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• Widespread in the eastern half of the continent where vast areas occur as red and yellow sand-plains. • Large areas in Western Australia have red loamy soils with red-brown hardpan at shallow depths. • Due to their poor water retention, almost universal low fertility and occurrence in regions of low and erratic rainfall, Tenosols are mainly used for the grazing of native pastures. • In the better-watered areas landform prevents cultivation, but limited areas support forestry (east coast and southwest Western Australia).

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Aquic Vertosol

Grey Vertosol

Brown Vertosol

Black Vertosol

Red Vertosol

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Vertosols:

Shrink and swell clay soils
• Problems of water entry are usually related to tillage practices and adverse soil physical conditions at least partly induced by high sodium in the upper part of many profiles.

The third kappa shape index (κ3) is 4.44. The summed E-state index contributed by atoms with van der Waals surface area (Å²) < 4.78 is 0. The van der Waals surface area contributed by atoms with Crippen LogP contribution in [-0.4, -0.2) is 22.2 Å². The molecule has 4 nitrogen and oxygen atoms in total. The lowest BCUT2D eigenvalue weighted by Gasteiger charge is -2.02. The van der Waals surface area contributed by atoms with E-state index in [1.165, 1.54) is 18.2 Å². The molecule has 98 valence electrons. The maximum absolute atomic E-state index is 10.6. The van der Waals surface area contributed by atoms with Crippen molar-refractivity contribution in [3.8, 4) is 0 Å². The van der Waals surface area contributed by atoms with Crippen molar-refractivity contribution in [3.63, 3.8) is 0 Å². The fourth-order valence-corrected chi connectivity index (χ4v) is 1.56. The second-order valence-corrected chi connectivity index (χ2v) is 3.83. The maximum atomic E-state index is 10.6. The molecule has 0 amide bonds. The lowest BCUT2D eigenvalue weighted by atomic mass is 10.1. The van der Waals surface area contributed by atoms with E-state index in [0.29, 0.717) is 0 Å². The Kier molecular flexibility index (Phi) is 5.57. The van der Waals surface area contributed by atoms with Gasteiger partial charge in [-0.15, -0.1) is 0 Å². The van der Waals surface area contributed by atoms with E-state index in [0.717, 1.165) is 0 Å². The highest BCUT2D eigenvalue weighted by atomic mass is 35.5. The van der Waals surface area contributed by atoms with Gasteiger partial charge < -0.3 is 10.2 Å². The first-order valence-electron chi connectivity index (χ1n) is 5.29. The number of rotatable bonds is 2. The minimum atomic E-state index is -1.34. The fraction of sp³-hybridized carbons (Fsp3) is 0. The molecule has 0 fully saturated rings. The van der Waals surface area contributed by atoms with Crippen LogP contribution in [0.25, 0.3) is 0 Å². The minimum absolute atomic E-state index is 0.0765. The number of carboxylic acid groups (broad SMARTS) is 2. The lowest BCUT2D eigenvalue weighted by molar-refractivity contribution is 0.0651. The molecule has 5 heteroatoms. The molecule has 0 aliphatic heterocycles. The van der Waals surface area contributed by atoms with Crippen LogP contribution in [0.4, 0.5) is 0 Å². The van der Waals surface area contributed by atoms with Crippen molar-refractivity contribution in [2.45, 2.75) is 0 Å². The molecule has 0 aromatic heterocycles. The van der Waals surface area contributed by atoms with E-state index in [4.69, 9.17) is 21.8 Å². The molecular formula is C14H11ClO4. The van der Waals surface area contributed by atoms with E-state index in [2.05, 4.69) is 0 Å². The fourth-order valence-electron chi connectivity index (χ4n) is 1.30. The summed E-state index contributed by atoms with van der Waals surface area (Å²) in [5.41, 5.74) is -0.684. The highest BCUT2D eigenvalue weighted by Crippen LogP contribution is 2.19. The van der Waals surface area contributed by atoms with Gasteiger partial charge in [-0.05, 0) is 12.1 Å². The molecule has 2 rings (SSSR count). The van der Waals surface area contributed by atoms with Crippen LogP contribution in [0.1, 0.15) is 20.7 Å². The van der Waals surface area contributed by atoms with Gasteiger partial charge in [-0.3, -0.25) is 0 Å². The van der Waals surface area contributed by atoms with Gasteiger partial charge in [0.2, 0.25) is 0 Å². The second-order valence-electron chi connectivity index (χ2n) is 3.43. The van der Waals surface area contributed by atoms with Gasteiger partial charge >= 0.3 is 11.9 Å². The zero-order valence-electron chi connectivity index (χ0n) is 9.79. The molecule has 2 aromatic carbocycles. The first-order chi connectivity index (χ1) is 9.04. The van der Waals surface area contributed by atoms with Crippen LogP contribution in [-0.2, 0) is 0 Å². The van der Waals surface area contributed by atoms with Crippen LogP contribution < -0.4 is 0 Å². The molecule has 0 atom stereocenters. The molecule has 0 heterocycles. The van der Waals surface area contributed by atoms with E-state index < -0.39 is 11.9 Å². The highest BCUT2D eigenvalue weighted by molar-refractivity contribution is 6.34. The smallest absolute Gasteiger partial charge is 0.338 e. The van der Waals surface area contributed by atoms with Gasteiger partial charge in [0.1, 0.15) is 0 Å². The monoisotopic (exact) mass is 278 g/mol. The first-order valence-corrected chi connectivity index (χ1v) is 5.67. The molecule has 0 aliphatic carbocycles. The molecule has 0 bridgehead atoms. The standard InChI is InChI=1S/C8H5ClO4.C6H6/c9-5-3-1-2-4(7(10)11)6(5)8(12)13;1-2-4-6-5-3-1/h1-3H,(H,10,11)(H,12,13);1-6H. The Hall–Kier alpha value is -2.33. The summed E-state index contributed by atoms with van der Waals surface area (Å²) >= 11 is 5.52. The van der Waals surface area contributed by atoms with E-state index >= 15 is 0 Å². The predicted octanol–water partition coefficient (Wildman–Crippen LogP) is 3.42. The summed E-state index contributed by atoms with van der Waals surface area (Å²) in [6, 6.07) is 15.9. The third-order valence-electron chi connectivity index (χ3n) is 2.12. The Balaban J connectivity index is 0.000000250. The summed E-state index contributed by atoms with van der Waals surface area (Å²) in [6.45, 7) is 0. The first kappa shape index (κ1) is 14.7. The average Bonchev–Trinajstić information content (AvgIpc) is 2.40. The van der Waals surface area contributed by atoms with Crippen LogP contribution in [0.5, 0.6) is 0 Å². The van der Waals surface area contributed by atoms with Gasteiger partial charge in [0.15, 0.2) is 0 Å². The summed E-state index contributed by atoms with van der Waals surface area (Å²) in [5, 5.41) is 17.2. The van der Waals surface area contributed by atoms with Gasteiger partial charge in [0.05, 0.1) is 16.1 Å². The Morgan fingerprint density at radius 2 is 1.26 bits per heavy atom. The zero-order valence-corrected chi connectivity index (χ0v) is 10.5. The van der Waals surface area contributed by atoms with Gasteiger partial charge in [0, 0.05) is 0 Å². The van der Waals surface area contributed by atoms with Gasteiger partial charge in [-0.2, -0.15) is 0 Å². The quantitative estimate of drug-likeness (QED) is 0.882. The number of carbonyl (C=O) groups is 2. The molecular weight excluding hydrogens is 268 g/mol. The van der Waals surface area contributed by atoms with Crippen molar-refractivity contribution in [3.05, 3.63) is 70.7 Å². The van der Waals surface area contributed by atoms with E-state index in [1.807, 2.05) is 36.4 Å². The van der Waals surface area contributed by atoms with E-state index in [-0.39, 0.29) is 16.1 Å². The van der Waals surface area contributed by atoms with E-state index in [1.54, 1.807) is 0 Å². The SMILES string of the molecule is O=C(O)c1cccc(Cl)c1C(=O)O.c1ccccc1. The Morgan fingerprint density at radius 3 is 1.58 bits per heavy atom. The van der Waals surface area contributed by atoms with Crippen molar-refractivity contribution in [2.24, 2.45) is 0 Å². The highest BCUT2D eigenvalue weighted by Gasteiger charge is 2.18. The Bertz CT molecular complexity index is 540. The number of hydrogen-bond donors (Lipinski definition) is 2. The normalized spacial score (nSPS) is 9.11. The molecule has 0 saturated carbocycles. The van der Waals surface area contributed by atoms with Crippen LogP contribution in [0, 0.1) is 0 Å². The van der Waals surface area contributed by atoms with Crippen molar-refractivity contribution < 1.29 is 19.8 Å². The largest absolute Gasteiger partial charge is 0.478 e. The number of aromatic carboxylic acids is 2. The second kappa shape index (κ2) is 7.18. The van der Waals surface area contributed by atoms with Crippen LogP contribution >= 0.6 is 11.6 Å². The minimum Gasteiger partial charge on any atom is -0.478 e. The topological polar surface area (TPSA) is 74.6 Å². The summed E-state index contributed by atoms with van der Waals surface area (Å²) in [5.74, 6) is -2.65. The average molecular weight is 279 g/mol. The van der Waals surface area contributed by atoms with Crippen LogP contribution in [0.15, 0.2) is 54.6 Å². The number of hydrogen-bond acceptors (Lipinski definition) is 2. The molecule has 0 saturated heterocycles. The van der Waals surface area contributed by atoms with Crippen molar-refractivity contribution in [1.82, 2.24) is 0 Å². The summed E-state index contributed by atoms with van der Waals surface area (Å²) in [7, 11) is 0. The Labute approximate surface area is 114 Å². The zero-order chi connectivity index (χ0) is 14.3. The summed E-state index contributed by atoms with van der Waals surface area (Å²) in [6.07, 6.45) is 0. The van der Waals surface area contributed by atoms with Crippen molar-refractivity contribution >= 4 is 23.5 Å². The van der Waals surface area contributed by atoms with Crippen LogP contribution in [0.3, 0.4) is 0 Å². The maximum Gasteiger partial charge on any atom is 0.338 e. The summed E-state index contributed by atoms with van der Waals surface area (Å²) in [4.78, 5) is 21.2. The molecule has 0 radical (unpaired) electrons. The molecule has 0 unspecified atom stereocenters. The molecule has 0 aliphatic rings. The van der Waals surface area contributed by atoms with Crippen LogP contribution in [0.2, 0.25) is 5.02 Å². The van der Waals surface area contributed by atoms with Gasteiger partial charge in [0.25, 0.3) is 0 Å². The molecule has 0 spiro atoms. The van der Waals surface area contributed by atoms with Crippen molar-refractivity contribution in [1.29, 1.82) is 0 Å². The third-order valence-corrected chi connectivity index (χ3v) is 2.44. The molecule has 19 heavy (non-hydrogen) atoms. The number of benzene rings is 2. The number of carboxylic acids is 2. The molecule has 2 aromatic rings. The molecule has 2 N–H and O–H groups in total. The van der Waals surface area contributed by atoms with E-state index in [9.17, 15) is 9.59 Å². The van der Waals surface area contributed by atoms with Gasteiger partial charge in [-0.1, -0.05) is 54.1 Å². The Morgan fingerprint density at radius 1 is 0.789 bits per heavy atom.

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• Clay soils that shrink and swell, and crack as the soil dries. • Australia has the largest area and greatest variety of Vertosols, including deep forms (up to 6 m or more).

Acknowledgements
General Production: Soil Images: Landscape Images: Design: Katharine Brown, Neil McKenzie, Ray Isbell and David Jacquier (CSIRO Land & Water). State, Territory and Federal agencies participating in the Australian Collaborative Land Evaluation Program. MA@D Communication, Braddon, ACT.
MA@D COMMUNICATION 202017

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• Largest single area occurs in the arid and semi-arid interior of the continent. • Used for grazing of native and improved pastures, extensive dryland agriculture where rainfall is adequate, and irrigated agriculture.

Richard Woldendorp, Photographer.

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References
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Isbell RF (1996) The Australian Soil Classification. (CSIRO Publishing: Melbourne). Isbell RF, McDonald WS, Ashton LJ (1997) Concepts and Rationale of the Australian Soil Classification. (ACLEP, CSIRO Land and Water: Canberra).